Connecticut 1990 Orthophotography is a statewide aerial survey of Connecticut based on 1990 USGS 3.75 Minute Digital Orthophoto Quarter Quadrangles (DOQQs), which are orthophotos that cover one quarter the area of a USGS 7.5 minute topographic quadrangle map. The photographs are black and white and taken under clear sky conditions when deciduous trees and shrubs are in leafless condition ("leaf off") and the ground is free from ice, snow, cloud shadows, and floodwaters. This type of black and white, leaf-off photography is captured during the early spring immediately after snow cover melts and before stream levels rise and leaves blossom. The ground resolution for this imagery is 3.28 feet (1 meter) per image pixel.
Orthophotography combines the image characteristics of a photograph with the geometric qualities of a map. Orthophotographs have been geometrically corrected, or "orthorectified" so that the scale is uniform and distortion is minimal. Thus, orthophotographs can be used to measure distance because they have been adjusted for topographic relief, lens distortion and camera tilt. Orthophotographs can serve a variety of purposes, from functioning as a cartographic base to supporting identification and mapping of habitat areas by interpreting the aerial photography. This particular aerial survey is ideal for observing features on the ground surface in developed, open or wooded areas because leaves on trees and shrubs that normally obstruct the view from above are largely absent. For example, features such as stone walls, roads, and structures in wooded areas may be observed. It is useful to display orthophotography for viewing soils, geologic, hydrologic, and other natural resource information. The shade-of-gray nature of black and white aerial photography make it an ideal backdrop for more colorfully shaded information such as wetland soils, for example. Note, DOQQ hard copy prints of the Connecticut 1990 Orthophotography at 1:12,000 scale served as the photo base for compiling the soil map unit boundaries of the Soil Survey Geographic (SSURGO) database for Connecticut.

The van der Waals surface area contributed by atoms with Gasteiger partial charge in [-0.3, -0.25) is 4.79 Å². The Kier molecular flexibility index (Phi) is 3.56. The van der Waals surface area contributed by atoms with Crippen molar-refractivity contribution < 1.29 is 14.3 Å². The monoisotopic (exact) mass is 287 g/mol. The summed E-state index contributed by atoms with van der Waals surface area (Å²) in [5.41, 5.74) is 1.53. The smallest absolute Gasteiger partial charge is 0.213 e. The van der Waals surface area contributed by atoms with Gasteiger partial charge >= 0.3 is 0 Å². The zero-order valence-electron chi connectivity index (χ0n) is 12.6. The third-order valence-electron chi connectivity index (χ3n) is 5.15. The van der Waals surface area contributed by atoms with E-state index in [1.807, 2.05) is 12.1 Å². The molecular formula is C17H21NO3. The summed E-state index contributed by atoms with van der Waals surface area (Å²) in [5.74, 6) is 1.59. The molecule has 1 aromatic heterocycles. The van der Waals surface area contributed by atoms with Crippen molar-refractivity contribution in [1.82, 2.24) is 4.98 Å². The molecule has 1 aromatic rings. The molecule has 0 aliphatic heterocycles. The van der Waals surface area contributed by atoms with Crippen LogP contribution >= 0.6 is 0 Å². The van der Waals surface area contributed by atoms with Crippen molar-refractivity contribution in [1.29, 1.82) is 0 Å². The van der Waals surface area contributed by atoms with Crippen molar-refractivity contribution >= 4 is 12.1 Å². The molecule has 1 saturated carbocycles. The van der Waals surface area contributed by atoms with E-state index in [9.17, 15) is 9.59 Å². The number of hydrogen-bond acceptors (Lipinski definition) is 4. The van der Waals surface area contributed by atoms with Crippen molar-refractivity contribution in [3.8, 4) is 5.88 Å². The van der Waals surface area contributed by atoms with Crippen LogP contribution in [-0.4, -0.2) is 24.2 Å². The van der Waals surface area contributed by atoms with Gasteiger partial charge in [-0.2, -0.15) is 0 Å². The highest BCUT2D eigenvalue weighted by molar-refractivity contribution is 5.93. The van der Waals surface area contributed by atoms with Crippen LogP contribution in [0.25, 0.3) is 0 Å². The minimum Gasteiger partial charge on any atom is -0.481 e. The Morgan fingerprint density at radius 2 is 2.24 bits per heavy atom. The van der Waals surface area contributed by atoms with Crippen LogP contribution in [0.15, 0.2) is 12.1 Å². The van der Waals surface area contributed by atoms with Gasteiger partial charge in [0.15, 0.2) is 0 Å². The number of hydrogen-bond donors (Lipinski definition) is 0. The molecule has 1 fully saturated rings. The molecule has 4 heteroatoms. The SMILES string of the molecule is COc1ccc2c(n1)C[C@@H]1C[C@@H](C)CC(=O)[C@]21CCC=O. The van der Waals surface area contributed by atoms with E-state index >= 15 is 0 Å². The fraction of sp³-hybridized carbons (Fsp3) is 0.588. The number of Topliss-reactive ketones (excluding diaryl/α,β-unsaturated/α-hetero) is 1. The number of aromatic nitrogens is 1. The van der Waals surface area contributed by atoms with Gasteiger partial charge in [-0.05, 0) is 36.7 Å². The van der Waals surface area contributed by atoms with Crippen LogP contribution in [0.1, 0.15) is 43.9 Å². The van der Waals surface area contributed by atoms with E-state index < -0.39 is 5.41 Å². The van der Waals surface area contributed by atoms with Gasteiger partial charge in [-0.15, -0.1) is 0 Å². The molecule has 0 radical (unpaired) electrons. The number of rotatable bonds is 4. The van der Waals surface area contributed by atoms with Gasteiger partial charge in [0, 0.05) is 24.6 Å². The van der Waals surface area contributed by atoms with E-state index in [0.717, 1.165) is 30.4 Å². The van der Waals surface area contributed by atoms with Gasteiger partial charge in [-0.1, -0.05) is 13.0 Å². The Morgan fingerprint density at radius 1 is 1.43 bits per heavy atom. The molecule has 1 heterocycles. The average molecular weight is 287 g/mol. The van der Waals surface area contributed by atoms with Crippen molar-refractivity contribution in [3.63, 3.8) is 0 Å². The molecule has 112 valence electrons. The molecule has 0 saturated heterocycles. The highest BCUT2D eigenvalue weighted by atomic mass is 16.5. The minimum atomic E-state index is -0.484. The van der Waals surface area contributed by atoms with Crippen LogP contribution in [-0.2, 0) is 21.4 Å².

This statewide mosaic of 1990 orthophotography is not color balanced so tonal imbalances between individual input images are not corrected. As shown in the example above, some areas are darker than others. Also, the location and shape of features in other GIS data may not exactly match information shown in the 1990 aerial photography primarily due to differences in spatial accuracy and data collection dates. For example, a stream in the 1:24,000-scale Connecticut Hydrography data from CT DEP may not line up exactly with the watercourse shown in the 1990 aerial photography.